“We will do everything possible to redeploy staff to other sites and initiatives,” he said.
The CVA proposed that 51 Byron sites keep the same rental costs, and five will have their rents reduced by a third. A further 20 will have their rents reduced by 45% for six months while the group negotiates with landlords over the future of those sites.
KPMG, which is handling the restructuring, said no outlets would close immediately. KPMG added that employees, suppliers and business rates would continue to be paid on time and in full.



McDonald’s has revealed that its global comparable sales rose by 5.5% in the three months to December 31, beating forecasts for a 4.9% rise.
The fast?food restaurant chain reported net income in the fourth quarter of 87 cents a share, down from $1.44 a year ago. McDonald’s attributed the drop to a $700m cost associated with changes to US tax law.



B&Q has announced plans to cut 200 jobs at its head office in Chandler’s Ford, Hampshire as part of a cost?cutting drive.
The retailer said that the cuts would help to “improve efficiency and simplify ways of working”. Helena Feltham, B&Q’s human resources director, commented:
“The new structure will improve efficiency, simplify ways of working, and reflect recent changes in the market and the number of B&Q stores.” She said the company wanted to make home improvement
“accessible to everyone”. Ms Feltham added that B&Q has begun consulting with affected employees and their representative body, the National People’s Forum.



Shares in Conviviality Retail fell by 12% yesterday, after it posted a fall in half?year profits.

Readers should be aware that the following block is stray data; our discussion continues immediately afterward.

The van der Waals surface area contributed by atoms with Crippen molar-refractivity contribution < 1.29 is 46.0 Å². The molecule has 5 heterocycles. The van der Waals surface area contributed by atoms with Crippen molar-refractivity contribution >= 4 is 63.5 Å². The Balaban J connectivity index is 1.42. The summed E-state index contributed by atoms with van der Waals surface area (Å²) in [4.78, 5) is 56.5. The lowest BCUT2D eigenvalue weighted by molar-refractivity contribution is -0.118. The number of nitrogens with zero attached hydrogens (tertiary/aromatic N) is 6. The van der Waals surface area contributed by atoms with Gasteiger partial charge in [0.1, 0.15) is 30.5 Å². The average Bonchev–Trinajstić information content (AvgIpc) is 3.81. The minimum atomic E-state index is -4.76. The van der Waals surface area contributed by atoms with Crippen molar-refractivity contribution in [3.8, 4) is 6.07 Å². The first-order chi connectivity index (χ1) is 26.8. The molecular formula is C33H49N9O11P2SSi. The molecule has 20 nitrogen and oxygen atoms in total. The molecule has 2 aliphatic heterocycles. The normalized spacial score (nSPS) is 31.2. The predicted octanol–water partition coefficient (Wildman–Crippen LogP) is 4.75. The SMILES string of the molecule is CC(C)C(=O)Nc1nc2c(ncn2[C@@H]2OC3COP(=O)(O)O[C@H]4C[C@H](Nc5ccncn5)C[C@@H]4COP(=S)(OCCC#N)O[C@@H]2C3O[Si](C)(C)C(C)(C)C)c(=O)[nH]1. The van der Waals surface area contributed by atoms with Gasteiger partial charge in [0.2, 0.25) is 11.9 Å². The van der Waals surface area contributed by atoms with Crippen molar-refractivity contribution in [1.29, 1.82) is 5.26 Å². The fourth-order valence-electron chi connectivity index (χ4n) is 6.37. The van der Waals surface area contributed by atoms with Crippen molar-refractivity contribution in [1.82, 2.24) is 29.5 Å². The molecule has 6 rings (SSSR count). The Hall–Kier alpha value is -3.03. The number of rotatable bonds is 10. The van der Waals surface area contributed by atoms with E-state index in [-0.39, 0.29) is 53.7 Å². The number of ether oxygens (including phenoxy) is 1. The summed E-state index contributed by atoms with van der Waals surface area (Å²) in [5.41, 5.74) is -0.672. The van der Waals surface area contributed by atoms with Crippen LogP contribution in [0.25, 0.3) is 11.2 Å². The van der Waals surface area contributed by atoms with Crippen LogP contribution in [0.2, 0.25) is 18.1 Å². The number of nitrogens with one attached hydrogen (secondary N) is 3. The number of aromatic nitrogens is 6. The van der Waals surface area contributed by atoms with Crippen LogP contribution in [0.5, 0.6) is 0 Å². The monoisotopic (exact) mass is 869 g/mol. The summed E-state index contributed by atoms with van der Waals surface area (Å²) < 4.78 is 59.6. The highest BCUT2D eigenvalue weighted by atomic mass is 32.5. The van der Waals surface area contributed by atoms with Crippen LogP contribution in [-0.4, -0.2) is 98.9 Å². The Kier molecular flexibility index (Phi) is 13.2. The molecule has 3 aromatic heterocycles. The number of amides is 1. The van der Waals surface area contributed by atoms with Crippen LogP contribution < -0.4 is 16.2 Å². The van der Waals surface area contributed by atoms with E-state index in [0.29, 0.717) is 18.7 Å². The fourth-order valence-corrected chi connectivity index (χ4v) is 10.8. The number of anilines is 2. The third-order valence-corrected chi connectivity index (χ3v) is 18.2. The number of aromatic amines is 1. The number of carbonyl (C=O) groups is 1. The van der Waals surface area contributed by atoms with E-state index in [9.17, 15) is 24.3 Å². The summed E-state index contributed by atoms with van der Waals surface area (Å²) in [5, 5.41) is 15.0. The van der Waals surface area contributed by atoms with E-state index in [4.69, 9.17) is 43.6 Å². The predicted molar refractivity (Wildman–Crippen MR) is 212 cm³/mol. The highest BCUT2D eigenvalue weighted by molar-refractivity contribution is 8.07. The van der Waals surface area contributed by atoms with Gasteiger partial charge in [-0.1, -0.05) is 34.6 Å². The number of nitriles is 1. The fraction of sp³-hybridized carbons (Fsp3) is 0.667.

The drinks wholesaler and owner of the Wine Rack and Bargain Booze off?licence chains recorded a 13% drop in pre?tax profits, from £7.4m to £6.4m, during the 26 weeks to October 29th.
Revenues grew by 9.2% to £836.3m, however, with sales to the pub, restaurant and hotel trade growing by 6.9% during the period.
Retail sales were up 10%, and 2.3% on a like?for?like basis. CEO Diana Hunter said the drop in profits was due to the later than expected “phasing” of its cost?cutting efforts following a
series of acquisitions – adding that the “heavy lifting” of integrating the group’s various different systems was now complete, and reaffirming her confidence in meeting City expectations for the full



Administrator FRP Advisory has indicated that 314 jobs are at risk after high street fashion retailer East, which operates 34 stores and 15 concessions across the UK, slipped into administration for the
second time since 2015. East blamed tough trading due to shoppers reining in their spending and high street footfall plummeting for its latest administration.
The news also follows a strong Christmas trading period, in which it posted a 6.5% uplift in like?for?like sales, boosted by a 32% year?on?year increase in online sales.
Joint administrator Geoff Rowley said: “The retailer was making progress to expand its footprint, particularly looking at international opportunities; however it has been unable to secure the necessary funding to realise those plans.”


Juice Corporation

Juice Corporation, the firm behind the Joe Bloggs fashion brand, has collapsed into administration.
The group appointed insolvency practitioner CG & Co as administrator last week, and it is understood that all staff have been made redundant.
According to Robson Kay, the agent tasked with carving up and selling off Juice’s assets of £7.5m, the group turned over £13m last year.
The assets include intellectual property rights, a warehouse, offices and showrooms.



A specialist turnaround firm has been appointed by the owners of Prezzo to advise the Italian restaurant chain ahead of a potential financial restructuring.
TPG has asked consultants at Alix Partners to work with Prezzo on its “options” ? which could include closures, reports the Sunday Times.
The appointment of the restructuring adviser comes after a claim from information provider Debtwire that Prezzo is set to breach its year?end debt covenants.


Rate Reform

The Treasury Select Committee has called for an urgent review of business rates amid fears that some high street store chains are on the brink of collapse.